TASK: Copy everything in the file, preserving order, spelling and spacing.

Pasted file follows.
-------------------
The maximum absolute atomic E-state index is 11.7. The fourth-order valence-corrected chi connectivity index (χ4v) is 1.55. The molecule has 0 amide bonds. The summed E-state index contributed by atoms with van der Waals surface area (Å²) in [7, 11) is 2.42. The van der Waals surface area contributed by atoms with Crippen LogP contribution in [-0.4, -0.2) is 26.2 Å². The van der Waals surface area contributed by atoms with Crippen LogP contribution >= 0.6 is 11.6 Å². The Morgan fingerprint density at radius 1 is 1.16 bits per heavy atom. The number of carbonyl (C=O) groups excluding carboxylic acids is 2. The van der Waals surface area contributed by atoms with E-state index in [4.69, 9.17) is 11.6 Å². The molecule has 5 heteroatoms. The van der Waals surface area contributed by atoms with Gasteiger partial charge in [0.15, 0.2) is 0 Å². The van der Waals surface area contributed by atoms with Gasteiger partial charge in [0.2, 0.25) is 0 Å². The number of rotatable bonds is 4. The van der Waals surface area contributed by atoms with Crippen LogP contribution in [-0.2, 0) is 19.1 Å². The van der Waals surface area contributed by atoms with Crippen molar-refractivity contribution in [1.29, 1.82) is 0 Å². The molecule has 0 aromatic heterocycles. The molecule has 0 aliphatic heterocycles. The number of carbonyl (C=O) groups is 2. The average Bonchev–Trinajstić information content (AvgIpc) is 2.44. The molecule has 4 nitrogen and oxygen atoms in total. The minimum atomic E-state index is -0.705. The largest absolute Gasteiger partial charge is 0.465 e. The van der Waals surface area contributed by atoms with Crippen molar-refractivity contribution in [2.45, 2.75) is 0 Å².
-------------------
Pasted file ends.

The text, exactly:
The maximum absolute atomic E-state index is 11.7. The fourth-order valence-corrected chi connectivity index (χ4v) is 1.55. The molecule has 0 amide bonds. The summed E-state index contributed by atoms with van der Waals surface area (Å²) in [7, 11) is 2.42. The van der Waals surface area contributed by atoms with Crippen LogP contribution in [-0.4, -0.2) is 26.2 Å². The van der Waals surface area contributed by atoms with Crippen LogP contribution >= 0.6 is 11.6 Å². The Morgan fingerprint density at radius 1 is 1.16 bits per heavy atom. The number of carbonyl (C=O) groups excluding carboxylic acids is 2. The van der Waals surface area contributed by atoms with E-state index in [4.69, 9.17) is 11.6 Å². The molecule has 5 heteroatoms. The van der Waals surface area contributed by atoms with Gasteiger partial charge in [0.15, 0.2) is 0 Å². The van der Waals surface area contributed by atoms with Gasteiger partial charge in [0.2, 0.25) is 0 Å². The number of rotatable bonds is 4. The van der Waals surface area contributed by atoms with Crippen LogP contribution in [-0.2, 0) is 19.1 Å². The van der Waals surface area contributed by atoms with Crippen molar-refractivity contribution in [1.29, 1.82) is 0 Å². The molecule has 0 aromatic heterocycles. The molecule has 0 aliphatic heterocycles. The number of carbonyl (C=O) groups is 2. The average Bonchev–Trinajstić information content (AvgIpc) is 2.44. The molecule has 4 nitrogen and oxygen atoms in total. The minimum atomic E-state index is -0.705. The largest absolute Gasteiger partial charge is 0.465 e. The van der Waals surface area contributed by atoms with Crippen molar-refractivity contribution in [2.45, 2.75) is 0 Å².